a) the name of that experiment you did in tenth grade involving litmus paper and petrie dishes
b) what your doctor is giving you when he checks your reflexes during a physical
c) a psychoanalytical measurement discussed in a paragraph in your Intro Psych text that you may or may not have studied while cramming for the final
d) an easy (and telling) analysis of women’s representation in film
Though I am convinced I got an A+ on The Bechdel Test in high school chemistry class, the answer is actually D. If you picked that one, there’s a good chance you’re either a screenwriter or a sociologist, or just super knowledgeable and in that case, expect a call from me when I’m prepping to be a contestant on <insert any game show title here, because I want to be on all of them>.
The Bechdel Test was actually named after its creator, Alison Bechdel. The test was derived from one of Alison’s comics printed in the ’80s and has been essentially morphed into a gauge that measures a woman’s relevance to a film’s plot.
The test is simple:
1. A movie must have at least two or more named female characters.
…okay. Well, that one’s easy.
(In the land of screenwriting, the number of named characters in your film is important, because it thus means your character is relevant to the plot in some way. Although it may get you your SAG card, the role of NURSE or GIRL IN BIKINI would not be considered a named character.)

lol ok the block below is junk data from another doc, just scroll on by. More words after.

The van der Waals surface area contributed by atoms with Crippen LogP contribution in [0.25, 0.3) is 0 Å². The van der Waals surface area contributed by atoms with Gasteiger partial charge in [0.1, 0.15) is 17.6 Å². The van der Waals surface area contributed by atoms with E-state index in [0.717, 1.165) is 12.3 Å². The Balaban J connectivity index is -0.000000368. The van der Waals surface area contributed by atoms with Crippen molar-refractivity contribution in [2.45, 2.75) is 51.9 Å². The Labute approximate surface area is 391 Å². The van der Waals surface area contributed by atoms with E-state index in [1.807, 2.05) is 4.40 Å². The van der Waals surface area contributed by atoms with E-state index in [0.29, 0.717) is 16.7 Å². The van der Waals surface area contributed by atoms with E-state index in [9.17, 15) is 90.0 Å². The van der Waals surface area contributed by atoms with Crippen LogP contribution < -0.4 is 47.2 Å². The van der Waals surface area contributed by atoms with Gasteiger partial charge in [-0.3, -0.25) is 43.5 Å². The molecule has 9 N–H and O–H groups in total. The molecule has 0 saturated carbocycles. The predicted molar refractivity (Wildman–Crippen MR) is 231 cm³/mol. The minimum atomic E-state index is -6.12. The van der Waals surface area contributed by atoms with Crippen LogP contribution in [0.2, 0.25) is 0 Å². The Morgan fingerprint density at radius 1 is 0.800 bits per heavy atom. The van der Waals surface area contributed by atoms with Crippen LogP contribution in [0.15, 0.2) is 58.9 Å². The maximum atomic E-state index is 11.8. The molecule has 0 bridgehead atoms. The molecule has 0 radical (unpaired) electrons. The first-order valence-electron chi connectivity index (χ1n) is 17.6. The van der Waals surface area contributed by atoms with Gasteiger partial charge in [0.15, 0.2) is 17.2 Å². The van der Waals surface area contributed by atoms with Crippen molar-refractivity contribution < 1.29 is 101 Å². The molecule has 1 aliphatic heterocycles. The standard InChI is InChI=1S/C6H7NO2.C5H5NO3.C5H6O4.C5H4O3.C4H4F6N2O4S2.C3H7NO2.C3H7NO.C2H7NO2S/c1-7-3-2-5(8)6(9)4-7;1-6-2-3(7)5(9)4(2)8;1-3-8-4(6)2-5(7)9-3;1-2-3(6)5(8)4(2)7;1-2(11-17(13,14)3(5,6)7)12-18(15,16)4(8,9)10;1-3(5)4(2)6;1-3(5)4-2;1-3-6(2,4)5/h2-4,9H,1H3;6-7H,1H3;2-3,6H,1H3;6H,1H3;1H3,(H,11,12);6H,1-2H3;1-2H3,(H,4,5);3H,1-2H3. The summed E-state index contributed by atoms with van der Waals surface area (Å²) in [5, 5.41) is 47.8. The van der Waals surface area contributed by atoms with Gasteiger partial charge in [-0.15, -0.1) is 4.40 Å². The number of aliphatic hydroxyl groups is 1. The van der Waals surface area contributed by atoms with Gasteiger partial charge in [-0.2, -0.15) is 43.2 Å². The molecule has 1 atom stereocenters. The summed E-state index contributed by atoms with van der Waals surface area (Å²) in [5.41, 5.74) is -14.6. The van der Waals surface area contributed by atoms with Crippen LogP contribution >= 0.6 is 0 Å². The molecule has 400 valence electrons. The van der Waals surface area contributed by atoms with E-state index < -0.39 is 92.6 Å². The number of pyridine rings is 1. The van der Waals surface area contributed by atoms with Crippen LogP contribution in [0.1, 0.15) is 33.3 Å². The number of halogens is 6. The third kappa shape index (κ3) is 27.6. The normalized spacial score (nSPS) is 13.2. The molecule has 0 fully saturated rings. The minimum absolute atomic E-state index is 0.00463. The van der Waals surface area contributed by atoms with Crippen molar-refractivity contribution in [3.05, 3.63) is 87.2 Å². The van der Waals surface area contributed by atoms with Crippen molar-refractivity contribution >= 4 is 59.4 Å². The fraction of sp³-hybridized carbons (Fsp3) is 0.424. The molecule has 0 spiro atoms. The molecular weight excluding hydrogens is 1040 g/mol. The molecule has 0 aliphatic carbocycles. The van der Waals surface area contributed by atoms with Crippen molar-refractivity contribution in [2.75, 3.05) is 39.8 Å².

2. These two named women must talk to each other in a scene.
…this test is a piece of cake so far, right? I mean, I can think of hundreds of films where two women talk to each other in a scene…
3. …about something besides a guy.
Try it. Bechdel Test-passers are not easy to find. Go watch your favorite movie (no, seriously, like, right now, go watch it, I’ll wait). I bet you’re thinking of about thirty possible movies right now; they’re looping through your head like a huge reel of film. Scene after scene of girl talk. READ THE FULL ARTICLE HERE.